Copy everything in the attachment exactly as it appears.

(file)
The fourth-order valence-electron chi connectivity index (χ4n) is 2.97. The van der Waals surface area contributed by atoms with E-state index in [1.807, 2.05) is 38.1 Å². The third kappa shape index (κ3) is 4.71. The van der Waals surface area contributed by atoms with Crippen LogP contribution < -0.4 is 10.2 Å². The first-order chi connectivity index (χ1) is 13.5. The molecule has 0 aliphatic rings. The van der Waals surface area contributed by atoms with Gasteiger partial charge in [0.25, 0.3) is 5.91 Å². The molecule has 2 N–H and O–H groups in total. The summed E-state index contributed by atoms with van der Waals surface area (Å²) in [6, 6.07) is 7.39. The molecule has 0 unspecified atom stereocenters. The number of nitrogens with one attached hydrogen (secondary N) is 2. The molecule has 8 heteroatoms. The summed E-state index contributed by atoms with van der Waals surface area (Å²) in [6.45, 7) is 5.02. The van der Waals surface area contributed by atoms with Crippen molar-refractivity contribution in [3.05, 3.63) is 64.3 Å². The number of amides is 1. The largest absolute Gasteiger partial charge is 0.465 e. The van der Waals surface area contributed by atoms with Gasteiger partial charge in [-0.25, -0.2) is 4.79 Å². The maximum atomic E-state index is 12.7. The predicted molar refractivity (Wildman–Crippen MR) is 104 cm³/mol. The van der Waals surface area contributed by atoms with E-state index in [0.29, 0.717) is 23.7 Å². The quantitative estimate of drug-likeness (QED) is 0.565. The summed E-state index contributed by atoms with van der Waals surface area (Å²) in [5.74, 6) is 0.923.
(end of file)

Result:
The fourth-order valence-electron chi connectivity index (χ4n) is 2.97. The van der Waals surface area contributed by atoms with E-state index in [1.807, 2.05) is 38.1 Å². The third kappa shape index (κ3) is 4.71. The van der Waals surface area contributed by atoms with Crippen LogP contribution < -0.4 is 10.2 Å². The first-order chi connectivity index (χ1) is 13.5. The molecule has 0 aliphatic rings. The van der Waals surface area contributed by atoms with Gasteiger partial charge in [0.25, 0.3) is 5.91 Å². The molecule has 2 N–H and O–H groups in total. The summed E-state index contributed by atoms with van der Waals surface area (Å²) in [6, 6.07) is 7.39. The molecule has 0 unspecified atom stereocenters. The number of nitrogens with one attached hydrogen (secondary N) is 2. The molecule has 8 heteroatoms. The summed E-state index contributed by atoms with van der Waals surface area (Å²) in [6.45, 7) is 5.02. The van der Waals surface area contributed by atoms with Crippen molar-refractivity contribution in [3.05, 3.63) is 64.3 Å². The number of amides is 1. The largest absolute Gasteiger partial charge is 0.465 e. The van der Waals surface area contributed by atoms with Gasteiger partial charge in [-0.25, -0.2) is 4.79 Å². The maximum atomic E-state index is 12.7. The predicted molar refractivity (Wildman–Crippen MR) is 104 cm³/mol. The van der Waals surface area contributed by atoms with E-state index in [0.29, 0.717) is 23.7 Å². The quantitative estimate of drug-likeness (QED) is 0.565. The summed E-state index contributed by atoms with van der Waals surface area (Å²) in [5.74, 6) is 0.923.